Music

Madeintyo: THANK YOU, MR. TOKYO

After making the undeniably great "Uber Everywhere", Madeintyo comes back with a release that sounds like he's coasting.


Madeintyo

THANK YOU, MR. TOKYO

US Release Date: 2016-08-19
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Let’s get this out of the way right now: "Uber Everywhere" is a great song. "Uber Everywhere" is a rare song, a transcendent piece of music that accurately captures the time in which it was made while also possessing staying power. Sure, the "skrt, skrt" ad-libs that peppered the song weren’t original by any stretch of the imagination, but did that prevent you from memorizing their placements anyway? Without "Uber Everywhere" would we have gotten Slim Jxmmy proclaiming "Uber everything to me"? (Probably, but the song is a nice point of reference.) Either way, the bored arrogance combined with the pairing of elevator music with an 808 truly captured something. When it comes to the defining songs of 2016, it’ll be hard to argue that "Uber Everywhere" doesn’t deserve a spot. But, like recent zeitgeist-influencers Post Malone and Desiigner before him, Madeintyo has had to follow up a massive song with a full-length release to show that he’s more than just one song. And like the two aforementioned artists, the releases have yet to find the same magic.

The great irony of THANK YOU, MR. TOKYO comes early, on introductory song "BROKEN HEARTS". "I wonder why they really wanna be like us / Wonder why they really wanna be like us," he intones twice on the song’s outro. That type of introspection on fame would be a welcome addition to the contemporary rap canon, a la the work Kendrick Lamar has been spearheading. Instead, he spends the rest of the mixtape giving ample reasons why you’d do worse than living like he has post-"Uber Everywhere".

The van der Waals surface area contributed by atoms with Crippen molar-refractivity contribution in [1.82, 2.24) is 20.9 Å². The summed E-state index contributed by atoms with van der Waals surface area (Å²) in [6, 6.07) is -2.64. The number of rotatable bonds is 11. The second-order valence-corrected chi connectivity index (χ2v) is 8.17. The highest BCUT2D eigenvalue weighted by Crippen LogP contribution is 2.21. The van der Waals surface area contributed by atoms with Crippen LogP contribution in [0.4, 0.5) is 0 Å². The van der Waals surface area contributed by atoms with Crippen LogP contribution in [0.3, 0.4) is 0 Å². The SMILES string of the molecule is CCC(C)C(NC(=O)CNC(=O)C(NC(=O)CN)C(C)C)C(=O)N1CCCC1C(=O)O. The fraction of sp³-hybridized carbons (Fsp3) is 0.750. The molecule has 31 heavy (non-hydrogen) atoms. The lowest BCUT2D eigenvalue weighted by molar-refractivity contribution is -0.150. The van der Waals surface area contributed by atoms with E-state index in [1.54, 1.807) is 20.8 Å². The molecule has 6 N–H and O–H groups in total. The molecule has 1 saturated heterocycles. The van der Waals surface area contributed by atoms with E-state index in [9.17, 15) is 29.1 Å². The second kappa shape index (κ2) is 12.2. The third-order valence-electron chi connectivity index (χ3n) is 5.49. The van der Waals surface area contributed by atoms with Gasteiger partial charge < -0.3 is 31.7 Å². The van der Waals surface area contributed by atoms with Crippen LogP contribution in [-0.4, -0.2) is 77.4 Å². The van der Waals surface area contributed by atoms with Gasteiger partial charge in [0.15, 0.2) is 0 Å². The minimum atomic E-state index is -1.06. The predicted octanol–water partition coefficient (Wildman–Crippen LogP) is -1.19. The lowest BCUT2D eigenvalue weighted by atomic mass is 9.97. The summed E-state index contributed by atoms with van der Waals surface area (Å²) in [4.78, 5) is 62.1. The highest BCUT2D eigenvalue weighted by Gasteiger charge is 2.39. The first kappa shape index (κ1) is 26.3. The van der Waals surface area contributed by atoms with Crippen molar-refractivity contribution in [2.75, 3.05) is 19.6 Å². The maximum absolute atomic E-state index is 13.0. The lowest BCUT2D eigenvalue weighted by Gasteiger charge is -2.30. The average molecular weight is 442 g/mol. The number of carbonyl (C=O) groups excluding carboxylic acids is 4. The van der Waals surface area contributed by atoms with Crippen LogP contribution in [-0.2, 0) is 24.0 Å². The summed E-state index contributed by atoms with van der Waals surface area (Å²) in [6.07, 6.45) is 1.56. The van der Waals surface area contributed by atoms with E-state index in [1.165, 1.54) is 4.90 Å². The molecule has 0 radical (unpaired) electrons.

The most appealing aspects of this tape, like much of Atlanta rap, lies in the production. There’s little innovative production on this tape, rather, K Swisha and Richie Souf, who handle the entirety of the production, add onto their established sounds with some of the vogue production tropes from the city. Where Metro Boomin used flutes to demonic effect on 21 Savage’s stunning Savage Mode, Swisha utilizes this instrument to marry it with strings on "SKATEBOARD P" so that they give the track more motion than the drum patterns do. Further, Swisha’s paranoid synths on "DRIP" complement tyo’s frenetic flows nicely. Souf’s two offerings, "GWINETT" and "UNTITLED" don’t reach the heights of his masterpiece collaboration with Villa, "Teardrop Mercedes", but their understated aesthetics reveal careful details on repeated listens.

The other aspect of the music -- the lyrics -- falter in their lack of creativity and inability to stick in your head. There’s your standard money talk, women talk, "Damn right I’m living well and you’re not" talk. What separates an artist like Gucci Mane, who basically traffics in these same areas with the addition of drug talk, from so many who have been directly or indirectly influenced by him is his ability to say the same thing in ten, 20, 100 different ways. With a working knowledge of his canon and others like him, when Madeintyo (or, really, most any artist) says "She get it wet like a mop", you shake your head; if this is what you’ve decided your (#)content to be, why not up the simile game to hyper-detailed or at least absurdist levels? It’s a critique found on tyo’s peer Lil Uzi Vert’s recent The Perfect Luv Tape, and while I’m not advocating for an oversaturation of artists who decide that visual surrealism is the way to go, there’s definitely more room for innovation in the genre.

To wit: "Uber Everywhere" is a great song. Like, a really great song. The kind of song that few artists get to make even once in their careers. The type of song that, once made, proves that you can make a damn good pop song and would afford opportunities to either continue making stuck-in-your-head hooks or look towards experimentation. THANK YOU, MR. TOKYO is disappointing because it embarks on neither of these paths. Instead, it sounds like an artist who is coasting, which, on a mixtape, is often what happens. But music is a fickle enterprise; after one fantastic song, the downside is that there’s always going to be the question of "What’s next?"

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